In the living Murdochia, the stomach is filled with a viscid mucous rope, continuous behind with the less coherent food string entering from the oesophagus, and passing in front directly into the narrower string occupying the lumen of the intestine. The mucous contents of the stomach are thus divisible into two portions. The ciliated anterior chamber is filled with a short, opaque rod, whitish and quite free from food particles. This is inserted behind into a longer cord of mucus, permeated with dark-coloured ingested material, and extending through the rest of the stomach. It is constantly augmented by the inward passage of particles from the oesophagus. In addition to a good deal of unrecognisable detritus, material of plant origin such as leaf fragments, broken fern sporangia, and—in particular—numerous short segments of fungal mycelia, are almost always present. Murdochia must be to some extent non-selective, using the radula for scraping up the rich nutritive film overlying the damp surfaces within the leaf sheaths and similar locations. The general movement of stomach contents is apparent from figure 5.
The chief impetus to particles is conveyed by the colourless anterior portion of the mucous rod, which is rotated by the transverse beat of the “style sac” cilia. This has the effect of rotating the whole attached mass of food contents within the cuticulate chamber, while in addition, the shorter cilia of the ventral tract evidently impart sufficient forward motion to carry the contents slowly towards the intestine. This movement must be very gradual, permitting of sufficient time for such preliminary digestion as may occur while the mucous rod is rotated within the stomach. As suggested by Graham (1939) in the case of the land operculate Pomatias elegans, the long posterior chamber of the stomach evidently serves as a storage region, and—though feeding seems to be almost continuous in Murdochia—may help to even out irregularities in the flow of food through the stomach.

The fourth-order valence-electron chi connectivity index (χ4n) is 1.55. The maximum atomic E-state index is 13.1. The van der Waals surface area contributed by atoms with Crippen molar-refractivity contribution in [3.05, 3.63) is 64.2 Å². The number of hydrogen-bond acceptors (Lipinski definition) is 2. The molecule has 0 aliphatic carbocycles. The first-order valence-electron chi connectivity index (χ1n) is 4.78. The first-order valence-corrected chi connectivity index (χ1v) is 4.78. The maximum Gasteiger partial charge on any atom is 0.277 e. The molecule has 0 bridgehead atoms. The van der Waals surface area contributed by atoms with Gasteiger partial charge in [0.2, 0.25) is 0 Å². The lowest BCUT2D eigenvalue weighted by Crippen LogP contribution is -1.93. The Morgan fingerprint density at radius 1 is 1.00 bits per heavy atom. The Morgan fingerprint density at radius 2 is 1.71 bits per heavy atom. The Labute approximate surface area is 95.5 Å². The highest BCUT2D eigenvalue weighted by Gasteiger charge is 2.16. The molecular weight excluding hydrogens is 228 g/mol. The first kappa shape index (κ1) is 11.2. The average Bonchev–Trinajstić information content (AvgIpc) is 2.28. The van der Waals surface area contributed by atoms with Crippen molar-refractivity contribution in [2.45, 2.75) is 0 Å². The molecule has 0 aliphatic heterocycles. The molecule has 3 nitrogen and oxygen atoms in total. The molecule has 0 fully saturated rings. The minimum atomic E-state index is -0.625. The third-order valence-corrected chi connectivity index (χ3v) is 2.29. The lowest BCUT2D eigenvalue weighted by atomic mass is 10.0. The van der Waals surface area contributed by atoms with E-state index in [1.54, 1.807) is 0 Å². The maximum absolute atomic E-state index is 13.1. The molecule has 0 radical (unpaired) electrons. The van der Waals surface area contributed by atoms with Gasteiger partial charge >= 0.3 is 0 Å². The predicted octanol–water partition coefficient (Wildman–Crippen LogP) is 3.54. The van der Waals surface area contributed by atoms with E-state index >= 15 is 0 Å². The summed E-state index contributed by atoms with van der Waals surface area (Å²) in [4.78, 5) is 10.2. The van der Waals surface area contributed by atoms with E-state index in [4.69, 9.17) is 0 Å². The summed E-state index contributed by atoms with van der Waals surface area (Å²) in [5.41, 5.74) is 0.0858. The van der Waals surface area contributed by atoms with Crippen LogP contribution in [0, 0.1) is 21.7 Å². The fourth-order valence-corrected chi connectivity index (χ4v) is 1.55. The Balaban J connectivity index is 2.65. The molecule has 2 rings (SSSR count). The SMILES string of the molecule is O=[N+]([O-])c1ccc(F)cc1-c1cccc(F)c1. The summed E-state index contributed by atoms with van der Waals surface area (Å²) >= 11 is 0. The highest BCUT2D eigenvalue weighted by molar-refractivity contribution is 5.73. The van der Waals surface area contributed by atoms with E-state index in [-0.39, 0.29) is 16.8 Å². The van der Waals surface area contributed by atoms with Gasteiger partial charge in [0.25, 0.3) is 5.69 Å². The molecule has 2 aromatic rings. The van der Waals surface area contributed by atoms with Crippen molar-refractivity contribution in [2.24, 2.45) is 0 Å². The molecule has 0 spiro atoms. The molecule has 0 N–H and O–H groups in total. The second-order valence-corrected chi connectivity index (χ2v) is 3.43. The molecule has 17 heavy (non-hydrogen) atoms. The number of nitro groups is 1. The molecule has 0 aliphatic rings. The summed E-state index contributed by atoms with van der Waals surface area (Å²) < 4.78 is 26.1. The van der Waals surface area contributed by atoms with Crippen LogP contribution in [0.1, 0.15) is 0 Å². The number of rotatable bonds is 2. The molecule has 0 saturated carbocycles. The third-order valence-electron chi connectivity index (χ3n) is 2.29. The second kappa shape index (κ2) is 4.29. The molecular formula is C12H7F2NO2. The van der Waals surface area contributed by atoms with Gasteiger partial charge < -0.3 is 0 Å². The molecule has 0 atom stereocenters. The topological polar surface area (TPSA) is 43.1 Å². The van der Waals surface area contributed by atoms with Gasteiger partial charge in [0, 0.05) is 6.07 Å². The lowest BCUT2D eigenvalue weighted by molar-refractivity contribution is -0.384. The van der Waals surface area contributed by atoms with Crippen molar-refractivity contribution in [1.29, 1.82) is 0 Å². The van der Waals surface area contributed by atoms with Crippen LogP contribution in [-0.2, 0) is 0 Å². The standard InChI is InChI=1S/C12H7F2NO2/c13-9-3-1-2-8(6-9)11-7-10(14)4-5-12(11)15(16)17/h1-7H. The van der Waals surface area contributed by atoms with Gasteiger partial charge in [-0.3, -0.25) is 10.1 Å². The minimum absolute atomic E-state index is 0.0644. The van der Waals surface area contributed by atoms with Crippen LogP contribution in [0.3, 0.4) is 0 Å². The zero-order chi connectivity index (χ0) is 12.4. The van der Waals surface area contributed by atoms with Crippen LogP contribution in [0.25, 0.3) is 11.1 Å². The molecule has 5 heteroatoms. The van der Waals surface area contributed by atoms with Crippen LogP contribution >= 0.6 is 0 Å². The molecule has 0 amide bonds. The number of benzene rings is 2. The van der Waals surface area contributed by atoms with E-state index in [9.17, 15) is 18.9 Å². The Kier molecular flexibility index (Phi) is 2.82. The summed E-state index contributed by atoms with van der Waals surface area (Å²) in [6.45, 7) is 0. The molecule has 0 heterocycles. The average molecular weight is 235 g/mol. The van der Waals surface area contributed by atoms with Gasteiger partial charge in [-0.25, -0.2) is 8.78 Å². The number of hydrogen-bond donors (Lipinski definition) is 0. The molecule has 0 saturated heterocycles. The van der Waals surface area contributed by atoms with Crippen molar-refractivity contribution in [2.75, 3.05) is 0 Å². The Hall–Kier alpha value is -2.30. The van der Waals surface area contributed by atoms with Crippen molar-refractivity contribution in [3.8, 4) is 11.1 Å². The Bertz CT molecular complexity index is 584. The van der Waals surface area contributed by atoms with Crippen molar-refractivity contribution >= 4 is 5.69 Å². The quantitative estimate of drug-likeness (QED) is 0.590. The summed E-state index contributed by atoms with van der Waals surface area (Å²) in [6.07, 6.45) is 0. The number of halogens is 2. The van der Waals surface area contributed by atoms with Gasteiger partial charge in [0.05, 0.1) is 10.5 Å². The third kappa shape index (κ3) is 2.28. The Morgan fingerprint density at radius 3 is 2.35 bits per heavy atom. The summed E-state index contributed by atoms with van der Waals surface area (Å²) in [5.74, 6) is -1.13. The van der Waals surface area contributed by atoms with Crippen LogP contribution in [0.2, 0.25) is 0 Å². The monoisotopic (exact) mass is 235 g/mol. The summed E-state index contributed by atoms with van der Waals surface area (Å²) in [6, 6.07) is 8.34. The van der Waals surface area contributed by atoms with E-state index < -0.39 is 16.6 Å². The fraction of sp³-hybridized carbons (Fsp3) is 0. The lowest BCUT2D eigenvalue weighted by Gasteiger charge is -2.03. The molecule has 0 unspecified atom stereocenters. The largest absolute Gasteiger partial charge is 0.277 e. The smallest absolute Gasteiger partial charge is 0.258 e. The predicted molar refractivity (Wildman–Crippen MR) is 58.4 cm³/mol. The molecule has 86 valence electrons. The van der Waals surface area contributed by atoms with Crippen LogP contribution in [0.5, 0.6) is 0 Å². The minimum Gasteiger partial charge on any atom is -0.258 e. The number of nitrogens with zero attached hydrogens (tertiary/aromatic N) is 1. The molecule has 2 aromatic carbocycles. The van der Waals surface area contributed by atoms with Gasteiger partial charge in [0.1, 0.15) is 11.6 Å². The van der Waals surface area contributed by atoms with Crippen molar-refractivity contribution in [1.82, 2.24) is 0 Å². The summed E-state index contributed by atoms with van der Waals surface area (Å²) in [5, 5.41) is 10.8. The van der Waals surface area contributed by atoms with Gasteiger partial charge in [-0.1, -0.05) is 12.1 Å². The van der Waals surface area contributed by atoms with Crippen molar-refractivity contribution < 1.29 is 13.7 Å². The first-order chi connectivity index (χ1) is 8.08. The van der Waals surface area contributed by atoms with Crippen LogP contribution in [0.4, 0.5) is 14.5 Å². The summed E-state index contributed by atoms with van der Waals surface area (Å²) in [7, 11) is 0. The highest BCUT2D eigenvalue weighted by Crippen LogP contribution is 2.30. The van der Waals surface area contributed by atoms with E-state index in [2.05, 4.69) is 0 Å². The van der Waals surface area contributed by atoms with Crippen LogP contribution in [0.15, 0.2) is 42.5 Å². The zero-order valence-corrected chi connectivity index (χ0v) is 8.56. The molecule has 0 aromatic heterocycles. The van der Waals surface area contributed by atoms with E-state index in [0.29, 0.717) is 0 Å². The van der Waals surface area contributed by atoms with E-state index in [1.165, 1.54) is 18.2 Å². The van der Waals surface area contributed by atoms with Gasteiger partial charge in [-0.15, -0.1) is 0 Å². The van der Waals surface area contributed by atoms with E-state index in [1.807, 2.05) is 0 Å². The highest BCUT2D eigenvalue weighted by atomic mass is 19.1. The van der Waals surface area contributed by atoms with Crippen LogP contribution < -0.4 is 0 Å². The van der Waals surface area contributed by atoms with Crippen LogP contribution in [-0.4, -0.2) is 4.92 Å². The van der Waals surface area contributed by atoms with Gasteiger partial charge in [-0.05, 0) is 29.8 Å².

It is evident that the functioning of the stomach in Murdochia typifies what must have been the simplest and earliest condition of the style sac form of molluscan stomach. The mass of whitish mucus within the style sac—if we may call it such—is an example of what the writer has called elsewhere (1951b) a “protostyle.” Its chief role appears to be to transmit rotatory movement, imparted by the style sac cilia, backwards to the rest of the stomach contents—a function which is of obvious importance in the activity of the stomach. By this means, ingested food is drawn through the stomach at a slow, uniform speed by the action of the very robust cilia, concentrated in the style sac. Stomach contents are thoroughly admixed with such digestive enzymes as may be present. The smallest, finely divided particles are repeatedly rotated alongside the opening of the digestive diverticulum, into which they are received, in part by ciliated action, in part probably by compression movements of the sparsely muscular